Once the Judge is satisfied that there is an irretrievable breakdown of the marriage, the Judge will grant an Interim Judgment (Divorce), which is an interim divorce order.

An Interim Judgment will usually be made final after all questions relating to custody and/or care and control/access, maintenance and other ancillary matters have been settled. Generally, an Interim Judgment will only be made final (or commonly known as the 'Final Judgment') after 3 months from date of the Interim Judgment. Only when the Certificate of Making Interim Judgment Final ('Final Judgment') has been issued by the Court can either party marry again.

If you wish to live apart permanently but do not wish to commence divorce proceedings for various reasons, then you may make an application to Court for judicial separation.

A Judgment of Judicial Separation granted by the Court does not allow you to remarry. Your marriage has not been dissolved. However, you would be entitled to similar claims as in a divorce, e.g. custody, matrimonial assets.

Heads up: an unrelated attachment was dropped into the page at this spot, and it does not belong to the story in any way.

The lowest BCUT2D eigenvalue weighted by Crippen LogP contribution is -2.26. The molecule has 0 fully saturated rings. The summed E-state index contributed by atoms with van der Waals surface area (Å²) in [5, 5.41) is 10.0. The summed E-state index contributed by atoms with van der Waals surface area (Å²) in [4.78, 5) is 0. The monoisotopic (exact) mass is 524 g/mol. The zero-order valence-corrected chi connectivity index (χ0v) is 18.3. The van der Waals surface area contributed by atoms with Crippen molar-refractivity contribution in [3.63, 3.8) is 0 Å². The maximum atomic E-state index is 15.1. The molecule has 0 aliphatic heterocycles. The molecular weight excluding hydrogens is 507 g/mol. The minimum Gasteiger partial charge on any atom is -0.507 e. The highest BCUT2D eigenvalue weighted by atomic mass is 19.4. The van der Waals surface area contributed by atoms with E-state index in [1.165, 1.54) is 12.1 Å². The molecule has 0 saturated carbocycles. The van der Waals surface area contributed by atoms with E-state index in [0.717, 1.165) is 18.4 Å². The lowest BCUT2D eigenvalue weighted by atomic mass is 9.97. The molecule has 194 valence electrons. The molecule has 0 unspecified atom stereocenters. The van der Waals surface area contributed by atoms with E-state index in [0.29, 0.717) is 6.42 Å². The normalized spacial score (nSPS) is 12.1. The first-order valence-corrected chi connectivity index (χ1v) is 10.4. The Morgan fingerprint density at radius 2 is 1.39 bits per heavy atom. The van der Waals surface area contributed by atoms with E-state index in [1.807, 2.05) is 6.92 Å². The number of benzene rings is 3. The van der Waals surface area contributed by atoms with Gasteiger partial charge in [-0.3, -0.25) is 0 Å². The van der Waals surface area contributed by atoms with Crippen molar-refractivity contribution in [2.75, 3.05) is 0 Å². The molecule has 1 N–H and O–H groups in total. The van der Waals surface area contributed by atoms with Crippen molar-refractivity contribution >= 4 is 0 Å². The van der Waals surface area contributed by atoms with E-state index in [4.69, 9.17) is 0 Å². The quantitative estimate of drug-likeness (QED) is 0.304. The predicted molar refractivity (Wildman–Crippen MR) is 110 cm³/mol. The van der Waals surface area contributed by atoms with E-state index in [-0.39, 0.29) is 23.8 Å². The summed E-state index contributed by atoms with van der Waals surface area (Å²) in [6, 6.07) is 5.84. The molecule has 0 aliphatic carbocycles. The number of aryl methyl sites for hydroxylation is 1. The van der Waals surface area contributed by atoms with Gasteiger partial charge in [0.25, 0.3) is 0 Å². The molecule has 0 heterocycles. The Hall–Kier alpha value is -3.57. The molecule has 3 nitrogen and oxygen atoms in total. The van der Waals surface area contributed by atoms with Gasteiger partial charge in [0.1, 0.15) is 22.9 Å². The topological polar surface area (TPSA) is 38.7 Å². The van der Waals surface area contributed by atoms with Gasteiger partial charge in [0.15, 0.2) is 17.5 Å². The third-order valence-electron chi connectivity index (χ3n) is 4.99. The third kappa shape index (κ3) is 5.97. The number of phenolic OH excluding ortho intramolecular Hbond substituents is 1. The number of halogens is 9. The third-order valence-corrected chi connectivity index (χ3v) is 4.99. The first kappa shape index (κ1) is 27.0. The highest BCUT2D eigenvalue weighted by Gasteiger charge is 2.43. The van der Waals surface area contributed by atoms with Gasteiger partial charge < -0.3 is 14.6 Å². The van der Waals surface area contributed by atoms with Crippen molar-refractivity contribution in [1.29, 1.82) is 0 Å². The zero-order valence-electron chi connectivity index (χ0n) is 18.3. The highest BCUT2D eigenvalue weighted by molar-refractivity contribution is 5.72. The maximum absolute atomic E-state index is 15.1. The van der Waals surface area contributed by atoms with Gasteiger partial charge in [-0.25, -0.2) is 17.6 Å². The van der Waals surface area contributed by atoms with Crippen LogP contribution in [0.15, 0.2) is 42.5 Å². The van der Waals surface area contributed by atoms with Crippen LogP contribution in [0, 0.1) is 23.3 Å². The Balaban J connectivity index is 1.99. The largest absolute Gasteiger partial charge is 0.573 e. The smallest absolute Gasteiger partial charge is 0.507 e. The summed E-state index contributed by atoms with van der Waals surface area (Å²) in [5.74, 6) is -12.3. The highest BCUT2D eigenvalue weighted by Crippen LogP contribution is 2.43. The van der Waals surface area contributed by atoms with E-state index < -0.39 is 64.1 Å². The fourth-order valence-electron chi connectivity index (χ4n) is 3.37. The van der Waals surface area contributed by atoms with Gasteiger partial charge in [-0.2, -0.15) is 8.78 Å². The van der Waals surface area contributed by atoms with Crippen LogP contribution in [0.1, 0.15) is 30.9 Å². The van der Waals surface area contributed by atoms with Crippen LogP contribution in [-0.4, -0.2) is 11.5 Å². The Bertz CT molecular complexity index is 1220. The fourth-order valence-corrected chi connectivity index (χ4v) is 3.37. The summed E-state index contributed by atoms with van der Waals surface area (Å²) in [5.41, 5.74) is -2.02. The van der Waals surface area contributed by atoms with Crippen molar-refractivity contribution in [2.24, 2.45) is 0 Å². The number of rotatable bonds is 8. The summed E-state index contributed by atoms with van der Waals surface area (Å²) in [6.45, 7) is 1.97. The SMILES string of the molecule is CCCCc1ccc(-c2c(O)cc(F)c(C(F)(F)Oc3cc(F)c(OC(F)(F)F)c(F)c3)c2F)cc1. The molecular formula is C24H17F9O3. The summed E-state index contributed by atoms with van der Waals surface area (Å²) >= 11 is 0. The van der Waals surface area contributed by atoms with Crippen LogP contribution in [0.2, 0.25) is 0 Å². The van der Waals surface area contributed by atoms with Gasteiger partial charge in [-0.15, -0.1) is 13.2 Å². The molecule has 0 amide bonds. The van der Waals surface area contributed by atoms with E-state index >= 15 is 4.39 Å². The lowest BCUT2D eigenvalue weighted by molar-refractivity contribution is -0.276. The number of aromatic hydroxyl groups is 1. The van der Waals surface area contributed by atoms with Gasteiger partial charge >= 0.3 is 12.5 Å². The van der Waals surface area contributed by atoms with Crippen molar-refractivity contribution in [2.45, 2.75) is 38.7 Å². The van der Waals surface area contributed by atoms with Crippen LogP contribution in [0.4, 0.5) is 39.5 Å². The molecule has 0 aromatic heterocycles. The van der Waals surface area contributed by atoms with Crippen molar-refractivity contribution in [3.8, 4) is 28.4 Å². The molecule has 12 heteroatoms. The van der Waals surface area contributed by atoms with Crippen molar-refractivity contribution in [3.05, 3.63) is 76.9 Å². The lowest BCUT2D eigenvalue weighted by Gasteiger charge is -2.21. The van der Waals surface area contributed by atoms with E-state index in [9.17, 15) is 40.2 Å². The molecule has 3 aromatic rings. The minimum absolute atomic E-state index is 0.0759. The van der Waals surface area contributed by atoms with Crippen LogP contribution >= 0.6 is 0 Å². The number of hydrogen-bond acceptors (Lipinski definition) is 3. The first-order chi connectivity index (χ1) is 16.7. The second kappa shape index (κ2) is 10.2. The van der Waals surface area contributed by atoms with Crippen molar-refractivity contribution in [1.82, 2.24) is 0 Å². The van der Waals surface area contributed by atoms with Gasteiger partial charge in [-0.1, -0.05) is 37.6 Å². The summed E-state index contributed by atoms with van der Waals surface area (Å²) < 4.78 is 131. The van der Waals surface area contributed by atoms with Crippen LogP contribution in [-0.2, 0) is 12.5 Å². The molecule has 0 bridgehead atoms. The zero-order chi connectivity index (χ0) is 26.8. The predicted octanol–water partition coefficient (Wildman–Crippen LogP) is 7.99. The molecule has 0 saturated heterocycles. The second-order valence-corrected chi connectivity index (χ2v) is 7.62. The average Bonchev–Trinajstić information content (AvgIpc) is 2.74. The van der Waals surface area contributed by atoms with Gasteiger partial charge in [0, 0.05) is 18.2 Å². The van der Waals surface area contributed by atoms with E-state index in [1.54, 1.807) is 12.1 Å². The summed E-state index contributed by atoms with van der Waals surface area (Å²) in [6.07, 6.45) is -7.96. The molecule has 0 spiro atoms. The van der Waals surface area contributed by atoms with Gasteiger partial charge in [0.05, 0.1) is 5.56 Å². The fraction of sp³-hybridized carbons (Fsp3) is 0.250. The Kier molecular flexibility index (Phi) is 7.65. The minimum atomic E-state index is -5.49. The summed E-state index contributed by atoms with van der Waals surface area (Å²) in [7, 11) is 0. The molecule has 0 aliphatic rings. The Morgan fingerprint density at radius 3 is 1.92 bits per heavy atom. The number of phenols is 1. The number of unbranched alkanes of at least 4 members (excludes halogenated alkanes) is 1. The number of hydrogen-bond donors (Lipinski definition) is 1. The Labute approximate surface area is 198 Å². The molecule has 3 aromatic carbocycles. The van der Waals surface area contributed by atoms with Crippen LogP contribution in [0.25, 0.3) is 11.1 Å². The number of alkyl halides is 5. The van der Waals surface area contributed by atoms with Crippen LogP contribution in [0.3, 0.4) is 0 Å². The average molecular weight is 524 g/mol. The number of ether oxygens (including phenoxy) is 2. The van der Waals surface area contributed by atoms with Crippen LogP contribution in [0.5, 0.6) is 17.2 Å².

You may apply to Court to annul your marriage in some circumstances, for example:
  • if at the time of your marriage, your 'spouse' is already married;
  • your "spouse" has refused to consummate the marriage;
  • the marriage has not been consummated because you or your 'spouse' is incapable of consummating it;
  • if at the time of your marriage, your 'spouse' is suffering from venereal disease and you are not aware of this.

The above grounds are not exhaustive. Please consult a lawyer if you require further information.

You may wish to be separated from your spouse for a period of time before you decide on a divorce. In this case, you may sign an agreement called a Deed of Separation which will set out the terms and conditions governing the relationship between you and your spouse during the period of separation. It would be advisable for you to consult a lawyer to draft the Deed of Separation.

You may decide to reconcile with your spouse after signing the Deed of Separation. Alternatively, you may proceed with your divorce after 3 years (if your spouse consents) or 4 years (if your spouse does not of separation).